Thinking Critically with
The Need for Psychology
• Fact or Falsehood
• Before attempting the quiz, predict
how many you will get correct.
• Complete Handouts 2-2 / 2-5
The Need for
Intuition & Common Sense
Many people believe that intuition and common
sense are enough to bring forth answers
regarding human nature.
Intuition and common sense an open
A bullet is fired from a gun across may aid field.
bullet is dropped from a free of error.
A queries, but they are not person’s hand.
Which hits the ground first?
Errors of Common Sense &
Limits of Intuition
Fold a piece of paper (0.1 mm thick) 100 times.
How thick will it be?
800,000,000,000,000 times the distance
between the sun and the earth.
Personal interviewers may
rely too much on their “gut
feelings” when meeting
with job applicants.
Did We Know It All Along?
• Hindsight Bias
– “I knew it all along”
– “Out of sight, out of mind”
– “Absence makes the heart grow fonder”
– Jurors told to ignore information by the judge
– Vick is obviously a better quarterback than Kolb
– Handout 2-2
Sometimes we think we
know more than we
actually know. together with
hindsight bias, can lead to overestimate
How long do you think it
our intuition WREAT WATER
would take to unscramble
People said it would
about 10 seconds, yet on
average they took about
3 minutes (Goranson 1978).
• How can we differentiate between
uniformed opinions and
• The science of psychology helps make
these examined conclusions, which
leads to our understanding of how
people feel, think, and act as they do!
The Scientific Attitude
• Three main components:
–Curiosity (passion for exploration)
–Skepticism (doubting and questioning
–Open-Minded Humility (ability to
accept responsibility when wrong).
• Critical Thinking
• does not accept arguments and
• Examines assumptions
• Discerns hidden values
• Evaluates evidence
• Assesses conclusions
How Do Psychologists Ask
and Answer Questions?
The Scientific Method
A Theory is an explanation that integrates
principles and organizes and predicts behavior
Good theories explain by:
1) Organizing and linking observed facts
2) Implying hypotheses that offer testable
predictions and sometimes practical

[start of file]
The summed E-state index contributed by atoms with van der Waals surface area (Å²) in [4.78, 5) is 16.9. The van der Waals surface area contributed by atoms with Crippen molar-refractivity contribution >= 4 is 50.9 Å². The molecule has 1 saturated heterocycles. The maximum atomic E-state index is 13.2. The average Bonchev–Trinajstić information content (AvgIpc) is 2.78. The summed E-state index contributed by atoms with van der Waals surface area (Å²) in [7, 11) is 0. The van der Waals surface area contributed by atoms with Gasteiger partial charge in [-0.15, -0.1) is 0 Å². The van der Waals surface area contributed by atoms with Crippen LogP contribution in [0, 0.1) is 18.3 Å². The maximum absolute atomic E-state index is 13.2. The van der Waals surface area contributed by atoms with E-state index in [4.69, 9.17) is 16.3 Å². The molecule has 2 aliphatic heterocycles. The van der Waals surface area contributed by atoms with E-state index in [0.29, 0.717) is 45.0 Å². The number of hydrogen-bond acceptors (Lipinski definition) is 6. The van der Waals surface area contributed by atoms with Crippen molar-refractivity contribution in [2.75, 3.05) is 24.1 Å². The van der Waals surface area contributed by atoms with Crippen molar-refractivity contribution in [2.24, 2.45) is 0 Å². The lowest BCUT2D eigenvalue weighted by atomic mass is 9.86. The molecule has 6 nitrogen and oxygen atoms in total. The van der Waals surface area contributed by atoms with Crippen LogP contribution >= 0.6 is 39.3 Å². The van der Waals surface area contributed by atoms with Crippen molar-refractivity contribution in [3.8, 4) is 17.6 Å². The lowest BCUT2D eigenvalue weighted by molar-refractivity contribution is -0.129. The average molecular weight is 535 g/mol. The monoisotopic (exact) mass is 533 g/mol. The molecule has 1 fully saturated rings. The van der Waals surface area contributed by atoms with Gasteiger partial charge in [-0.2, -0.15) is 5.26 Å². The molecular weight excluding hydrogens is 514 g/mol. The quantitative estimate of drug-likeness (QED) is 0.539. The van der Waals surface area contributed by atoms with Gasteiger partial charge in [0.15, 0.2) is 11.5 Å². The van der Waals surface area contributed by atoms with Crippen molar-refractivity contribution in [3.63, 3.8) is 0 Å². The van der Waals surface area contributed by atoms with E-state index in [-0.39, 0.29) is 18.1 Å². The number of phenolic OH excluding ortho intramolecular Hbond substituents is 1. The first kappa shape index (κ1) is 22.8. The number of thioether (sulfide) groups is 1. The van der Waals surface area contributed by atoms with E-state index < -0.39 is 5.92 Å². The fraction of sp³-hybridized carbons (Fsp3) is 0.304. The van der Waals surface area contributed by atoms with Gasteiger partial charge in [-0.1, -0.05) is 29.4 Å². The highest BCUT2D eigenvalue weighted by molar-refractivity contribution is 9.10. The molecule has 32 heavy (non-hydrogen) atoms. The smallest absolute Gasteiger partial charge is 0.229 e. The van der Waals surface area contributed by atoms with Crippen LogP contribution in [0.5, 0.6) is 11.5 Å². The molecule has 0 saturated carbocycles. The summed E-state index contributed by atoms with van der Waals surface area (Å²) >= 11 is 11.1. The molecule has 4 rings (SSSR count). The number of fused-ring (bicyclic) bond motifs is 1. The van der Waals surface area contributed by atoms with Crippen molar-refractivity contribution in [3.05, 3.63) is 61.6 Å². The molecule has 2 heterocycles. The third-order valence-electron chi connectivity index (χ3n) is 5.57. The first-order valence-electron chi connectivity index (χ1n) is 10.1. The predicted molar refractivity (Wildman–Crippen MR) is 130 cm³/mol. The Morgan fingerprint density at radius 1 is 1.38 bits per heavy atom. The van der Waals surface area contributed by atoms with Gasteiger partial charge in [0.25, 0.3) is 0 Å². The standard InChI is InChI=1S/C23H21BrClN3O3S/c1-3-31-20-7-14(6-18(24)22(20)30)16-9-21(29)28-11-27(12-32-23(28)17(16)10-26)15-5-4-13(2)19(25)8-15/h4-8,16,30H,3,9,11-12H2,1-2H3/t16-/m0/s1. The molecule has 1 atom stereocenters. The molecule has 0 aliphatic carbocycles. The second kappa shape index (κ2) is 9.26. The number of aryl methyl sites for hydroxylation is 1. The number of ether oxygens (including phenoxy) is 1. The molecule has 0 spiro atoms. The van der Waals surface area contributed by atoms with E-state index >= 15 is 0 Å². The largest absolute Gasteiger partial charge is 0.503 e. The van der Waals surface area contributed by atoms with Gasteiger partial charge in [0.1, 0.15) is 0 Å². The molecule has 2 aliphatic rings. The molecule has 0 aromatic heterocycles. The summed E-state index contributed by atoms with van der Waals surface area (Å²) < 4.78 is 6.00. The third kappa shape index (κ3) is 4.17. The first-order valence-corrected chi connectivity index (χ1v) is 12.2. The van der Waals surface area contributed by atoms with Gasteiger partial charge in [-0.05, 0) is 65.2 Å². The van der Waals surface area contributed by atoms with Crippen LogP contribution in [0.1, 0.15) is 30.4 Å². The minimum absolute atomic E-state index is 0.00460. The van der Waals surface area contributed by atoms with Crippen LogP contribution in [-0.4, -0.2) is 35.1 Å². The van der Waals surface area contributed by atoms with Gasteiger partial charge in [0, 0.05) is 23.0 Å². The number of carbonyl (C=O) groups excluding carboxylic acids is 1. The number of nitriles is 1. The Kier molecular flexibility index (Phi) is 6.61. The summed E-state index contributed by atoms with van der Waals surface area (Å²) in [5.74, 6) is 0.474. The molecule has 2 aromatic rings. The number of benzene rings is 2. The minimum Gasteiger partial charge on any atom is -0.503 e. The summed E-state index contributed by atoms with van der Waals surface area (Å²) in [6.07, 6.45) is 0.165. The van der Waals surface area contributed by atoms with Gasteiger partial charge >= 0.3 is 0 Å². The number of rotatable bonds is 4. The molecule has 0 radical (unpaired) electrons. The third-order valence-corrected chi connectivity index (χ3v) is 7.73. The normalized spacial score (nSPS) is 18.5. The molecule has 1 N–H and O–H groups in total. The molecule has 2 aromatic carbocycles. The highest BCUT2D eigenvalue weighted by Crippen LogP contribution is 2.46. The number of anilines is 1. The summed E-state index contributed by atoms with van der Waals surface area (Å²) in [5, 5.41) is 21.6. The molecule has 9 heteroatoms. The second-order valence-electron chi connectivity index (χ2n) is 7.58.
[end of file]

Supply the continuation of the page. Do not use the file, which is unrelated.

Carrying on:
For example, low self-esteem contributes to
The Scientific Method
In Psychology, a Hypothesis is not an
“educated guess” or “testable question.”
A Hypothesis is a testable prediction, often
prompted by a theory, to enable us to accept,
reject or revise the theory.
A statement of relationship among variables.
i.e. People with low self-esteem are apt to feel
The Scientific Method
Research would require us to administer tests of
self-esteem and depression. Individuals who
score low on a self-esteem test and high on a
depression test would confirm our hypothesis.
Making Research Scientific
1) Must be Replicable
2) Must be Falsifiable
- Hypothesis stated in such a way that it can be
rejected (Loch Ness Monster example)
3) Must be Precise
- Use of Operational Definitions
4) Must be Parsimonious
- Apply simplest explanation to set of
observations (i.e. falling asleep in math class)
Purposes of Psychological
1) To find ways to measure and describe
2) To understand why, when and how
3) To apply this knowledge to solving
real world problems
• General Terms used:
– Variables: the events, characteristics,
behaviors, or conditions that researchers
measure & study
– Subject (or participant): an individual or
animal a researcher studies
– Sample: collection of subjects researchers
study (bc cannot study entire population)
– Population: collection of people or animals
from which researchers draw a sample
• Study sample & generalize to population 21
• Statement of procedures (operations)
used to define research variables
– Defines what the researcher will be observing and
– Ex. – human intelligence operationally defined as
what an intelligence test measures
• Operational Definitions MUST be:
• With a partner, attempt to operationally
define the following:
2) A Smile
4) Good Music
A technique in which one person is studied in
depth to reveal underlying behavioral
• Good way to generate • Can give incomplete or
hypotheses unrepresentative info
– Can be a source of insight and • Sometimes only relies on
ideas (Freud, Piaget, etc.) self-report data
– Suggest further study
– can be misleading
• Can provide data other • Can be subjective
methods cannot – Usually only 1 investigator
– Rare phenomena – damage to
– may lead to biased results
specific brain areas
• Cannot be used to test
• Provide illustrative
theories or treatments
– Concrete examples of • Does NOT explain behavior
concepts & principles – NO Cause & Effect
How long is the Mississippi River? What is the population of Argentina?
Form A Form B Form A Form B
A technique for ascertaining the self-reported
attitudes, opinions or behaviors of people
usually done by questioning a representative,
random sample of people.
Handout 2-5 & Discuss examples
Range of Responses
President Obama is a good president.
False Consensus Effect
A tendency to overestimate the extent to
Yes or No?
which others share our beliefs and
Estimate the % of people in class that you think
agree with you
If each member of a population
has an equal chance of inclusion
into a sample, it is called a
random sample (unbiased). If the
survey sample is biased, its
results are not valid.
(Generalizability) The fastest way to know about the
In class Sample – m/f? hair color? marble color ratio is to blindly
transfer a few into a smaller jar and
Coin Flip count them.
-Table of Random #s
-Potential Problems in Polls? 28